File puptcrit/puptcrit.0810, message 131


To: <puptcrit-AT-puptcrit.org>
Date: Tue, 7 Oct 2008 23:47:36 -0400
Subject: Re: [Puptcrit] Patent Infringement


Hi guys;
    Just to respond to  Christopher's statement, I do agree in theory with 
the premise that if  a business hires you to make something they own it, but 
you must sign a for hire contract for that to happen.( the exception is if 
you are a permenant employee)
    A few years ago we hired a friend to help us on a script, all she did 
was take notes and type them up. The reason we hired her was that she 
expressed an interest on how we write our scripts and was a good typists and 
note taker. Also she was a writer herself and we thought we could use her as 
a sounding board for ideas.
    Though she objected, we agreed that we would pay her for her time (very 
little).  So we were quite suprised to find out that at the end of the 
project she demanded co-authorship and $ for every performance. We found out 
later that it was in her rights since she never signed a Work For Hire 
contract.
    So my moral is always use contracts nomatter how small the project is. 
For puppeteers who hire others to make their original characters please, 
please get it in writing!!!!

Mark
The puppet people
----- Original Message ----- 
From: "Christopher Hudert" <heyhoot-AT-mindspring.com>
To: <puptcrit-AT-puptcrit.org>
Sent: Tuesday, October 07, 2008 4:58 PM
Subject: Re: [Puptcrit] Patent Infringement



On Oct 7, 2008, at 3:07 PM, Charles Taylor wrote:

> There are many instances where great talent is hired by corporations
> that take control of their inventions and profits without compensating
> fairly to the originator.  That thwarts creativity and progress.
> Think about how many others give up out of frustration and stop being
> creative.  It=92s amazing that we live in this technological world at
> all.

Okay, while I believe there should be some sort of middle ground, the
fact is that when you are doing work for hire (ie working for a
corporation) they are funding your creativity to produce for them. They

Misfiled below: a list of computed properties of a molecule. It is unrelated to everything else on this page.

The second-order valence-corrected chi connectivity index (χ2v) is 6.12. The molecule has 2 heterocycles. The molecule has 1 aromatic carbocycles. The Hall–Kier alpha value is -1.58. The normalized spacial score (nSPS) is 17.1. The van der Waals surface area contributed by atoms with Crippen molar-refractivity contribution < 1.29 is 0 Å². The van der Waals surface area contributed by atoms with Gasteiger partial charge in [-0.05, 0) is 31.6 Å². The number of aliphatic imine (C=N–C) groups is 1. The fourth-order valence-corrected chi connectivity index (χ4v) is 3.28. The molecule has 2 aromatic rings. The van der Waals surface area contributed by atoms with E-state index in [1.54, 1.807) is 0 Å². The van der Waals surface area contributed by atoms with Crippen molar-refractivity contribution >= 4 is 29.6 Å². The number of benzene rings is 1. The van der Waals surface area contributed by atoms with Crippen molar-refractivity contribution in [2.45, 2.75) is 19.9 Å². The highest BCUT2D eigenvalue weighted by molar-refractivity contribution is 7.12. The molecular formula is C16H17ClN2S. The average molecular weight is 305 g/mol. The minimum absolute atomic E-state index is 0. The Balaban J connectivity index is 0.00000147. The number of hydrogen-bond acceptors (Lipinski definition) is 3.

then own what you produce in most cases. Sometimes there is a share
agreement, but most often if you are hired to create, you are working
under their roof, on their time, using their money, within their
parameters, on their products, and/or towards a new product for them.
And you think you should somehow then own all rights to the product you
invent? Isn't that a bit of having your cake and eating it too? Can't
be both ways. If they are funding your attempts  - failures as well as
successes  - I don't see how that thwarts creativity or progress. Quite
the opposite.

I would think that the individual struggling on their own, trying to
fund their own research and development, then marketing and so on, is
much more likely to give up than one who receives support. And, working
within a company also means there are deadlines to be met so you have
to stick with a project. Working on your own often means that you
tinker and toddle towards your invention as time, money, passion, and
energy allow.

However, there are cases where an invention of an individual is
basically stolen by one or more corporations and the inventor doesn't
get fair compensation. In fact, there is a movie out right now about
just such a case, only the inventor was victorious in the end and did
get compensated after a long, hard fought battle.

In terms of puppetry, if you hired someone to create/invent a puppet
for you, you would own the puppet. The creative person gives up the
rights to that product unless there has been a contract stating
otherwise. This does not cause frustration, it cause more creativity.

Christopher
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